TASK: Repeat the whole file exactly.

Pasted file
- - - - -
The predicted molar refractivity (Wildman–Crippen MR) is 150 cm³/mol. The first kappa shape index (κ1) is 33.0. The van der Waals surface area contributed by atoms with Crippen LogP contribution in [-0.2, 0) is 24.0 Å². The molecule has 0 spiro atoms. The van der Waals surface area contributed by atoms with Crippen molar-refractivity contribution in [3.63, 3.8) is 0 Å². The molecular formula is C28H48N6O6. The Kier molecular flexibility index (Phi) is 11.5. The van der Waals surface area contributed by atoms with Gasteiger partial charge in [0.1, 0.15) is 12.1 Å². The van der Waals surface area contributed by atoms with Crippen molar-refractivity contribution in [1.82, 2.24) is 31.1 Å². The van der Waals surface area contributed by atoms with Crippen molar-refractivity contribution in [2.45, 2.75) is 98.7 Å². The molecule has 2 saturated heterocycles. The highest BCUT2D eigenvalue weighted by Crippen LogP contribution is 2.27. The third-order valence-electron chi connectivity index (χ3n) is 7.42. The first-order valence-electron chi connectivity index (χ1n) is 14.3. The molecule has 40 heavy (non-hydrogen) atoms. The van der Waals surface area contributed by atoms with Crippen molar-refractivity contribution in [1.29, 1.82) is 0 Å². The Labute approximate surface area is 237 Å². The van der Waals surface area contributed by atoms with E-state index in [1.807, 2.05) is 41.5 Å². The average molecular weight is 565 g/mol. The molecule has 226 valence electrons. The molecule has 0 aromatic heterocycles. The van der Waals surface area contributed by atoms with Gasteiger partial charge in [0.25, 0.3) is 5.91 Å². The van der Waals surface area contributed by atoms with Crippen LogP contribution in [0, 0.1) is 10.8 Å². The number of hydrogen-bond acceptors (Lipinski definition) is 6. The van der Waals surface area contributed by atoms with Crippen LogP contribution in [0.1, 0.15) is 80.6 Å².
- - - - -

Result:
The predicted molar refractivity (Wildman–Crippen MR) is 150 cm³/mol. The first kappa shape index (κ1) is 33.0. The van der Waals surface area contributed by atoms with Crippen LogP contribution in [-0.2, 0) is 24.0 Å². The molecule has 0 spiro atoms. The van der Waals surface area contributed by atoms with Crippen molar-refractivity contribution in [3.63, 3.8) is 0 Å². The molecular formula is C28H48N6O6. The Kier molecular flexibility index (Phi) is 11.5. The van der Waals surface area contributed by atoms with Gasteiger partial charge in [0.1, 0.15) is 12.1 Å². The van der Waals surface area contributed by atoms with Crippen molar-refractivity contribution in [1.82, 2.24) is 31.1 Å². The van der Waals surface area contributed by atoms with Crippen molar-refractivity contribution in [2.45, 2.75) is 98.7 Å². The molecule has 2 saturated heterocycles. The highest BCUT2D eigenvalue weighted by Crippen LogP contribution is 2.27. The third-order valence-electron chi connectivity index (χ3n) is 7.42. The first-order valence-electron chi connectivity index (χ1n) is 14.3. The molecule has 40 heavy (non-hydrogen) atoms. The van der Waals surface area contributed by atoms with Crippen molar-refractivity contribution in [1.29, 1.82) is 0 Å². The Labute approximate surface area is 237 Å². The van der Waals surface area contributed by atoms with E-state index in [1.807, 2.05) is 41.5 Å². The average molecular weight is 565 g/mol. The molecule has 226 valence electrons. The molecule has 0 aromatic heterocycles. The van der Waals surface area contributed by atoms with Gasteiger partial charge in [0.25, 0.3) is 5.91 Å². The van der Waals surface area contributed by atoms with Crippen LogP contribution in [0, 0.1) is 10.8 Å². The number of hydrogen-bond acceptors (Lipinski definition) is 6. The van der Waals surface area contributed by atoms with Crippen LogP contribution in [0.1, 0.15) is 80.6 Å².